Home Health Aide Training in Idaho is Above the National Standards: Prepare Here

Idaho sets standards above the national average for home health aides who work for Medicare-certified employers. In fact, Idaho is one of the few states that has set the number of training hours at the level recommended by the Institute of Medicine (IOM). What’s more, the state’s home health aides are required to have the same training and evaluation that Certified Nurse Aides do. They go through the same accountability process. These caregivers will need to register with the Nurse Aide Registry; this is under the auspices of the Idaho Department of Health and Welfare.

This does not necessarily mean that one will need the CNA credential to take on a caregiver role in a person’s home. However, some employers like to see that credential even in cases where it is not required.

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Home Health Aide Duties in Idaho

State administrative code provides a general description of home health aide duties; this is found in Chapter 16.03.07 – Rules for Home Health Agencies (https://adminrules.idaho.gov/rules/2006/16/0307.pdf). Among the typical duties are providing personal care, assisting with nutrition, and assisting with more basic medicines (the kind that a person typically takes on their own). The home health aide may also help patients move about and get exercise. He or she will perform some basic household tasks that are necessary to health. There are some record keeping duties that come with the role.The home health aide will need to report changes in patient condition.

Employers cite duties like preparing meals, helping with bathing and showering, doing laundry, and transporting clients for medical appointments and grocery shopping.

The client’s own home is, as the title implies, a common work setting. However, the work setting could be something other than a traditional house or apartment; a person could be hired to provide services at an assistive living facility or, at the opposite end of the care spectrum, at a hospice.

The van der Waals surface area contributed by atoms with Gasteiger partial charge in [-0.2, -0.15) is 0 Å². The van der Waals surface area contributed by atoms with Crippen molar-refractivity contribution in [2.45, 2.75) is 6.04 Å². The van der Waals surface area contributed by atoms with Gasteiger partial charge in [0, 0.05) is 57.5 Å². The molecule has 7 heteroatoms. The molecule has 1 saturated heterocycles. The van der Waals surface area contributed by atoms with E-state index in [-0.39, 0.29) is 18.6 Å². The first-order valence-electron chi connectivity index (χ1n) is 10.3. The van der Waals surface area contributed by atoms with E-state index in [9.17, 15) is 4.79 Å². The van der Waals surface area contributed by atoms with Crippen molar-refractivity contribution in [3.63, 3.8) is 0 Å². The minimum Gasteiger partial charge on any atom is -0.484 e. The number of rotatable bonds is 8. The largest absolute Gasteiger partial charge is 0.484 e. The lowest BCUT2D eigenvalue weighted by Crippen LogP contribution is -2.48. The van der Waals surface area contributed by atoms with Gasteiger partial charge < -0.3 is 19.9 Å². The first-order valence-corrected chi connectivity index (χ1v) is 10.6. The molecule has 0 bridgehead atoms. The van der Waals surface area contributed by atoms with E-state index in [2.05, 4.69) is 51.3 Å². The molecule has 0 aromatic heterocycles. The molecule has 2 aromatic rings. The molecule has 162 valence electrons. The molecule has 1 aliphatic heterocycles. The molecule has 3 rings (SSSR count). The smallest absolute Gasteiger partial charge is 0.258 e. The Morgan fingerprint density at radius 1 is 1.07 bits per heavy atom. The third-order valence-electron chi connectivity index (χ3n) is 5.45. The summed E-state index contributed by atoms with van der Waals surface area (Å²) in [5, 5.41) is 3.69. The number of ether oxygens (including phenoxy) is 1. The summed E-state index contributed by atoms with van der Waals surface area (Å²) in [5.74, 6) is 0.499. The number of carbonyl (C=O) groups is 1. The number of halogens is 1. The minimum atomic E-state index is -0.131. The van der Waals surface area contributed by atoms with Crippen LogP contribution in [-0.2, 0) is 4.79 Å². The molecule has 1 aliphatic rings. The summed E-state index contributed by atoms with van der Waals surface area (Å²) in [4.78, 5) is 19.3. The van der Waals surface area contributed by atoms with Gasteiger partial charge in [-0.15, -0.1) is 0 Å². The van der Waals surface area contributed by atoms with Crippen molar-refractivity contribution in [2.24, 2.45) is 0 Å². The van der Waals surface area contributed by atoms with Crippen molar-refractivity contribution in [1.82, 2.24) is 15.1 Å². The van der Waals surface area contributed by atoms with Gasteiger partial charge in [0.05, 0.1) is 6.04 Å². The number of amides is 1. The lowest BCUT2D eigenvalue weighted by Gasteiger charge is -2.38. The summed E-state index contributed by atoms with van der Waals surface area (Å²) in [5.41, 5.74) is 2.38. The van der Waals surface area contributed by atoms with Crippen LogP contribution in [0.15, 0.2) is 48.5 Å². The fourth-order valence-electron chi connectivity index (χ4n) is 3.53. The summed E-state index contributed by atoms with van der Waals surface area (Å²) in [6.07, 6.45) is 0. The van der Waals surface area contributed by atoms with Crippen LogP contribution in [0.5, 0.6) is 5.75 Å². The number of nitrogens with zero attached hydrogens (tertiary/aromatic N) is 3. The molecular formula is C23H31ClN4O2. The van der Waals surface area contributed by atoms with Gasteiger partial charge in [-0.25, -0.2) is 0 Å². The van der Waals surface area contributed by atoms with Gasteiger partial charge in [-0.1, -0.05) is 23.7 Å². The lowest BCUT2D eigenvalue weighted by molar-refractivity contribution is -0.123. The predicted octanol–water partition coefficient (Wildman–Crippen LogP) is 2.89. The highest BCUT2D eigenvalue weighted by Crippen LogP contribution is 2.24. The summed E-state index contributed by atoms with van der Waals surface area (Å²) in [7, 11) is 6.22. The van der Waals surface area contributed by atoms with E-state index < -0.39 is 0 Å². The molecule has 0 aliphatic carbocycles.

Qualifying to Provide Medicare-Approved Home Health Services

An individual who seeks credentialing will (in most cases) need to enroll in a 120-hour course. The Department of Health and Welfare has provided a list of seven schools that teach the CNA course (http://www.healthandwelfare.idaho.gov/?tabid=282). There are instances where this particular type of training is not required. A nursing student, for example, may be allowed to challenge the exam.

Prometric administers the state written examination. The organization has provided detailed candidate bulletins (https://www.prometric.com/en-us/clients/Nurseaide/Pages/ID.aspx). Competency evaluation is a separate step – the prospective registration holder will need to demonstrate that he or she can perform the required duties.

Home health aides who work for Medicare-certified employers work under supervision stipulated in state code. An RN will assign patients to the home health aide. Instructions will be put in writing by an RN or therapist. The aide can expect an RN or therapist to make regular visits to the home to make sure that care is appropriate and that things are going well. The frequency of supervisory visits will depend on whether the client receives only home health aide services or receives other qualifying services at home.

Although people often think of home health as a service for the elderly, younger people who are disabled may also qualify. Services may be handled by different types of organization, including those that are considered proprietary. The following are among the Idaho home health organizations that post high rankings on the Home Health Compare website (as of 2017):

  • Aspen Home Care in Meridian
  • Kindred at Home in Coeur D’Alene
  • Helping Hands Home Health in Pocatello
  • Canyon Home Care and Hospice in Fruitland

Rankings do not constitute an actual endorsement.

Employer Expectations

Background checks are a typical part of the employment process. The agency may be interested in driving record as well as legal record. Some positions require a driver’s license.

Employers cite communication ability as well as physical abilities like lifting and stooping. They may note that applicants should have a genuine wish to work with clients in the target population.

Advanced Skills Training

Idaho requires unlicensed assistive personnel who provide medication to clients in their homes (and certain other settings) to take an additional training. A number of employers do cite medication aide among positions or roles sought.

A person who has trained as a CNA can also do advanced training as a restorative aide.

Home Health Aide Salary and Career Outlook in Idaho

Idaho home health aides are paid, on average, $10.64 an hour ($22,120 a year).

Some positions include a benefits package. The aide may have the opportunity to increase his or her earnings through bonuses.

There are other perks besides pay — one is flexibility. People need care round the clock, and some employers will let caregivers set their shifts. Some positions notably are live-in; the caregiver may be paid a flat rate.

The rewards are also social. Home health is one of the few careers where people earn their living – in part – by being good companions.